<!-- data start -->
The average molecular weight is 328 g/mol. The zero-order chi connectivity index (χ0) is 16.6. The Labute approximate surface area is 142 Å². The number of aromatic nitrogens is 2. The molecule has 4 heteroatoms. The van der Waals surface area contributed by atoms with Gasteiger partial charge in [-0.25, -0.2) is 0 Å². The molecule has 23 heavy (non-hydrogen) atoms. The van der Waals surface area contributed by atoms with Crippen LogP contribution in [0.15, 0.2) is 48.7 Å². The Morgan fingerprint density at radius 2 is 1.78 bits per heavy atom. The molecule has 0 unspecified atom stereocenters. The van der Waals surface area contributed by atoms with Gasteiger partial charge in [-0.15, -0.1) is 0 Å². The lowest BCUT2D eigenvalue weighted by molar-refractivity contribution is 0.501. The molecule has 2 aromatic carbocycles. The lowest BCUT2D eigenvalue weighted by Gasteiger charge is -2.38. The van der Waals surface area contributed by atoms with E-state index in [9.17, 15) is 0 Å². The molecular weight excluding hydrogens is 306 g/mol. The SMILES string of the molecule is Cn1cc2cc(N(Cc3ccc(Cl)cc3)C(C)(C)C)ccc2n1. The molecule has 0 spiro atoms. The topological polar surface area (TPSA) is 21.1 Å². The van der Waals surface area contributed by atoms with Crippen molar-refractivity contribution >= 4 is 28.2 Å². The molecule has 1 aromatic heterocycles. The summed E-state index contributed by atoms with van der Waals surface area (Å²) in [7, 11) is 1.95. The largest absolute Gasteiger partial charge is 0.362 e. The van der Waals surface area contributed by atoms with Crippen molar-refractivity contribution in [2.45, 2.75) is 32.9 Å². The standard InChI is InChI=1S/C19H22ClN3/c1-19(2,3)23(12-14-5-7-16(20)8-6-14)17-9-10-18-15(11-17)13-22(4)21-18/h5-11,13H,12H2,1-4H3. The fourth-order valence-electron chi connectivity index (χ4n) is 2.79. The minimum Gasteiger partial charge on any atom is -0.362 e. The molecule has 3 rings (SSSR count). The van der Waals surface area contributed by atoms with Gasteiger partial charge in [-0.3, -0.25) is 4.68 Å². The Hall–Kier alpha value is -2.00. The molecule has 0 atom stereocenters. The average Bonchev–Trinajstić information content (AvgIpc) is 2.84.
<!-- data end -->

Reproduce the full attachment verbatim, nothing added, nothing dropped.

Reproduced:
The average molecular weight is 328 g/mol. The zero-order chi connectivity index (χ0) is 16.6. The Labute approximate surface area is 142 Å². The number of aromatic nitrogens is 2. The molecule has 4 heteroatoms. The van der Waals surface area contributed by atoms with Gasteiger partial charge in [-0.25, -0.2) is 0 Å². The molecule has 23 heavy (non-hydrogen) atoms. The van der Waals surface area contributed by atoms with Crippen LogP contribution in [0.15, 0.2) is 48.7 Å². The Morgan fingerprint density at radius 2 is 1.78 bits per heavy atom. The molecule has 0 unspecified atom stereocenters. The van der Waals surface area contributed by atoms with Gasteiger partial charge in [-0.15, -0.1) is 0 Å². The lowest BCUT2D eigenvalue weighted by molar-refractivity contribution is 0.501. The molecule has 2 aromatic carbocycles. The lowest BCUT2D eigenvalue weighted by Gasteiger charge is -2.38. The van der Waals surface area contributed by atoms with E-state index in [9.17, 15) is 0 Å². The molecular weight excluding hydrogens is 306 g/mol. The SMILES string of the molecule is Cn1cc2cc(N(Cc3ccc(Cl)cc3)C(C)(C)C)ccc2n1. The molecule has 0 spiro atoms. The topological polar surface area (TPSA) is 21.1 Å². The van der Waals surface area contributed by atoms with Crippen molar-refractivity contribution >= 4 is 28.2 Å². The molecule has 1 aromatic heterocycles. The summed E-state index contributed by atoms with van der Waals surface area (Å²) in [7, 11) is 1.95. The largest absolute Gasteiger partial charge is 0.362 e. The van der Waals surface area contributed by atoms with Crippen molar-refractivity contribution in [2.45, 2.75) is 32.9 Å². The standard InChI is InChI=1S/C19H22ClN3/c1-19(2,3)23(12-14-5-7-16(20)8-6-14)17-9-10-18-15(11-17)13-22(4)21-18/h5-11,13H,12H2,1-4H3. The fourth-order valence-electron chi connectivity index (χ4n) is 2.79. The minimum Gasteiger partial charge on any atom is -0.362 e. The molecule has 3 rings (SSSR count). The van der Waals surface area contributed by atoms with Gasteiger partial charge in [-0.3, -0.25) is 4.68 Å². The Hall–Kier alpha value is -2.00. The molecule has 0 atom stereocenters. The average Bonchev–Trinajstić information content (AvgIpc) is 2.84.